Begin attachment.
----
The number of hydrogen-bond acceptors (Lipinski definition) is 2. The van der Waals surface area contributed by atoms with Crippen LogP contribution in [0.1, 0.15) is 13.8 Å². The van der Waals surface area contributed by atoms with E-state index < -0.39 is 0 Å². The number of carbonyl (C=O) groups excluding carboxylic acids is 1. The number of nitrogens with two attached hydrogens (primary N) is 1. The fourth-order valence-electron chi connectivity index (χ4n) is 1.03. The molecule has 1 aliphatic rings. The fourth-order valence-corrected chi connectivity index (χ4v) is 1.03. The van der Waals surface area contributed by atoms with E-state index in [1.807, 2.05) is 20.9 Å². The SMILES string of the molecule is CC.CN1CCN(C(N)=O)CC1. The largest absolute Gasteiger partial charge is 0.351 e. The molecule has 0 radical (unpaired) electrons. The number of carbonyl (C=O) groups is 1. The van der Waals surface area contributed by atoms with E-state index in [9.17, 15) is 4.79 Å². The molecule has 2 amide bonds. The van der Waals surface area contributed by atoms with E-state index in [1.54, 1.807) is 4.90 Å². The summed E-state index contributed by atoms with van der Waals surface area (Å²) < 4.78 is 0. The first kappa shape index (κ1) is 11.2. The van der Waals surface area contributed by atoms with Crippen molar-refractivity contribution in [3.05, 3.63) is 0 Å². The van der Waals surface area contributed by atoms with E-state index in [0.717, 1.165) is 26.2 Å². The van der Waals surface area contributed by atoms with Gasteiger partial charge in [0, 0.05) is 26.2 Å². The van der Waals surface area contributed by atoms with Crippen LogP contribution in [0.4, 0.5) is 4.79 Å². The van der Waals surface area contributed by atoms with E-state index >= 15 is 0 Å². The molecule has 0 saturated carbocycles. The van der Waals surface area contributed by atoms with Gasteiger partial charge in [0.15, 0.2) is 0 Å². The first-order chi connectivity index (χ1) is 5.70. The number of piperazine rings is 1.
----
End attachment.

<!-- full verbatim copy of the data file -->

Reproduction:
The number of hydrogen-bond acceptors (Lipinski definition) is 2. The van der Waals surface area contributed by atoms with Crippen LogP contribution in [0.1, 0.15) is 13.8 Å². The van der Waals surface area contributed by atoms with E-state index < -0.39 is 0 Å². The number of carbonyl (C=O) groups excluding carboxylic acids is 1. The number of nitrogens with two attached hydrogens (primary N) is 1. The fourth-order valence-electron chi connectivity index (χ4n) is 1.03. The molecule has 1 aliphatic rings. The fourth-order valence-corrected chi connectivity index (χ4v) is 1.03. The van der Waals surface area contributed by atoms with E-state index in [1.807, 2.05) is 20.9 Å². The SMILES string of the molecule is CC.CN1CCN(C(N)=O)CC1. The largest absolute Gasteiger partial charge is 0.351 e. The molecule has 0 radical (unpaired) electrons. The number of carbonyl (C=O) groups is 1. The van der Waals surface area contributed by atoms with E-state index in [9.17, 15) is 4.79 Å². The molecule has 2 amide bonds. The van der Waals surface area contributed by atoms with E-state index in [1.54, 1.807) is 4.90 Å². The summed E-state index contributed by atoms with van der Waals surface area (Å²) < 4.78 is 0. The first kappa shape index (κ1) is 11.2. The van der Waals surface area contributed by atoms with Crippen molar-refractivity contribution in [3.05, 3.63) is 0 Å². The van der Waals surface area contributed by atoms with E-state index in [0.717, 1.165) is 26.2 Å². The van der Waals surface area contributed by atoms with Gasteiger partial charge in [0, 0.05) is 26.2 Å². The van der Waals surface area contributed by atoms with Crippen LogP contribution in [0.4, 0.5) is 4.79 Å². The van der Waals surface area contributed by atoms with E-state index >= 15 is 0 Å². The molecule has 0 saturated carbocycles. The van der Waals surface area contributed by atoms with Gasteiger partial charge in [0.15, 0.2) is 0 Å². The first-order chi connectivity index (χ1) is 5.70. The number of piperazine rings is 1.